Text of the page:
With each constituency electing two MP, who will actively compete and provide comparison throughout the parliament with a collective support of more than two thirds of the electorate; there is a platform in which to ‘weight’ support without creating a disparity between the power of different constituencies. Parliamentary votes will be determined not simply by the number of members voting for and against, but by adding up the corresponding point values that each MP has received in the election. After MPs are elected, the ballot papers will be re-interpreted in a Borda Count covering the two MPs: Each ranking position is allocated a value in points to be accumulated (1st=12 points, then -1 point per rank). The point scores of the two candidates will give the ratio at which the constituency’s support is to be distributed. This per-constituency weight will be 100 for average size, varying by proportianlity of the 0.9 power of population, between 80 and 120. This will provide real-terms proportionality for the parliament, while retaining individual accountablity and creating even more equal counry-wide representation. The ‘weight’ value has potential to be used in determining other things, such as ministerial eligibility and MPs salaries.

    // Executive Elections //
    In a Hung Parliament, it will not be at the discretion of a third or fourth party which direction the country takes, and instead there will be an accountable format for the negotiations and outcome. A Second Polling day will be declared, where there are two candidates: each a proposed working majority, generally one led by each of the two largest parties. Parties will have until a week before this election to negotiate what these two proposals will be and launch official agreements/manifestos. Parties will be able to associate themselves with both proposed ‘deals’, but must officially declare only one in which they will be able to serve ministerial roles, so that there is no guaranteed assumption of office. The two-way executive election will then return a democratically sound Government and parliamentary layout.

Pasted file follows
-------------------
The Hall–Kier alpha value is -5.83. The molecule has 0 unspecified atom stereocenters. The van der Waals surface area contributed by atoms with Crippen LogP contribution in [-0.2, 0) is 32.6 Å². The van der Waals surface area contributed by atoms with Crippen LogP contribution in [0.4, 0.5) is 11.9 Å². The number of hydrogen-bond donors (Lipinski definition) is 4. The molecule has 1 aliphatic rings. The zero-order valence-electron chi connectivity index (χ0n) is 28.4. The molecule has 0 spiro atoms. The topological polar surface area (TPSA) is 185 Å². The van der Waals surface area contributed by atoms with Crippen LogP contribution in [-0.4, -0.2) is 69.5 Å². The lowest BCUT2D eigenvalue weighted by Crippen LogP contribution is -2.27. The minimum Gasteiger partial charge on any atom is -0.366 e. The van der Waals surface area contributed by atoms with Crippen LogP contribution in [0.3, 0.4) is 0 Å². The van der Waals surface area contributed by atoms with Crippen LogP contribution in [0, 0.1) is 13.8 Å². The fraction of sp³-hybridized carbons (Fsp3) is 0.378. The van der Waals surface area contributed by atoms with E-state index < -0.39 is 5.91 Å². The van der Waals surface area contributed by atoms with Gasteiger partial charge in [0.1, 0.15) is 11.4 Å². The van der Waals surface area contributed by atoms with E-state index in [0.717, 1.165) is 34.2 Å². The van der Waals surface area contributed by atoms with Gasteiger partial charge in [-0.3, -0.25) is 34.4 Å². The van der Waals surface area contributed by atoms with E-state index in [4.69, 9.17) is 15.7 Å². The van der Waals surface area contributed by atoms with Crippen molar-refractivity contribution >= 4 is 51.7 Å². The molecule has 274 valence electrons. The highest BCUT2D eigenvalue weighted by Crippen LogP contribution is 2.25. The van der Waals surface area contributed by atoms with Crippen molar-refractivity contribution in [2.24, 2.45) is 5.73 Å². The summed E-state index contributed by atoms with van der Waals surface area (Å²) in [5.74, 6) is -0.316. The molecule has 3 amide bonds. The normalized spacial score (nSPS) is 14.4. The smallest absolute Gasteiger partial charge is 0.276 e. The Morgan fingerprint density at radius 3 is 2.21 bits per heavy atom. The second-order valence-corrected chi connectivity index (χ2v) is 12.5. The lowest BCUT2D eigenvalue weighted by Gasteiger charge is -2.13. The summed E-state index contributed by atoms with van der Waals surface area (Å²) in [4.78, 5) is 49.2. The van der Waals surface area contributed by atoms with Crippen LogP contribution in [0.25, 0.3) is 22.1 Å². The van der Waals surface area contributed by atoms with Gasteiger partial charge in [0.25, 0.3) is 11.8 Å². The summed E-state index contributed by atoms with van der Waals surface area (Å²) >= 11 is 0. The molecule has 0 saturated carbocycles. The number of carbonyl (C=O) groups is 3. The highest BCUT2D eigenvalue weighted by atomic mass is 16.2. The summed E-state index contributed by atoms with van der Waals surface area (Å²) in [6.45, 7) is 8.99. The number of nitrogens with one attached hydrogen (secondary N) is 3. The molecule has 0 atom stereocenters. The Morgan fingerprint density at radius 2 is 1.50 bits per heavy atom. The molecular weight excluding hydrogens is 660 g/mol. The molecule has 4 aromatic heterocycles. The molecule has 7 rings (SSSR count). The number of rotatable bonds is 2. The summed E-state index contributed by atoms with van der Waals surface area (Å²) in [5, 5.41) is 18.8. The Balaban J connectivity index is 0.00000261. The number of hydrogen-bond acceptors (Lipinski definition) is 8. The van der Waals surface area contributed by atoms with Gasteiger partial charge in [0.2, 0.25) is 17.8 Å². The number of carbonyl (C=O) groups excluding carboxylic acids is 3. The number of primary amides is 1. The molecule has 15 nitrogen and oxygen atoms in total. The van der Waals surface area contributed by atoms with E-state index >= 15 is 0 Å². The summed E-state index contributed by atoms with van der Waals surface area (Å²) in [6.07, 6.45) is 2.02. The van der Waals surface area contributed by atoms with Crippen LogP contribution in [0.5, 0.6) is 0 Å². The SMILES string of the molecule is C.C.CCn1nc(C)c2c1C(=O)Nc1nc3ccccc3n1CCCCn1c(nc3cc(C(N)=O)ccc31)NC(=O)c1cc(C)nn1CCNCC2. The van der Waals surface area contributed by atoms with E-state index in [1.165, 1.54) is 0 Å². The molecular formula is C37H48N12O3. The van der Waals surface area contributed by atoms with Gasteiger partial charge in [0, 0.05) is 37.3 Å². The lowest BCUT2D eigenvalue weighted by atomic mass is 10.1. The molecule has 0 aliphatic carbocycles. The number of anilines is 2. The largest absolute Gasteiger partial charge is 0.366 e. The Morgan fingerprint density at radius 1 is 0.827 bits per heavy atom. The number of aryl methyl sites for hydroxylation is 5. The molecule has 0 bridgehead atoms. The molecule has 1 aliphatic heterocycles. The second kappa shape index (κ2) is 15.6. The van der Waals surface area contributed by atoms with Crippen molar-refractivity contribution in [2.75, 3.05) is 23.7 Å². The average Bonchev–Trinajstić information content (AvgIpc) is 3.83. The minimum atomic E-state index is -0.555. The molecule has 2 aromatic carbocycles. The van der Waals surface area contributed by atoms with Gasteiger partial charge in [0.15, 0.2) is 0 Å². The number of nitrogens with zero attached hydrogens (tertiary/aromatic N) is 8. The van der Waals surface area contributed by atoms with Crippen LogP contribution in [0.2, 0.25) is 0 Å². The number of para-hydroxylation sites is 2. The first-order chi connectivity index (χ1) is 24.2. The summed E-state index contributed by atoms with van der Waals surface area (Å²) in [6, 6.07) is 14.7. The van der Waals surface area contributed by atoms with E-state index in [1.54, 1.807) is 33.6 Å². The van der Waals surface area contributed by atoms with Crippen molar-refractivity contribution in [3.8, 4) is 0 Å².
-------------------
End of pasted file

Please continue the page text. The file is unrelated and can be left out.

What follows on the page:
… I could argue all the positives for ages, but you seem able to anayse it well yourself. I’d say it scores 3 on all three criteria, probably bar the lesser and patronising one in my view, and also introduced further positives you may never have even considered.

  3. I do indeed take issue with some of the rankings of the systems you’ve invented.

    First off, both of them are complicated. You thought of them, so of course they seem clear to you, but anything that takes you paragraphs to explain is not actually simple.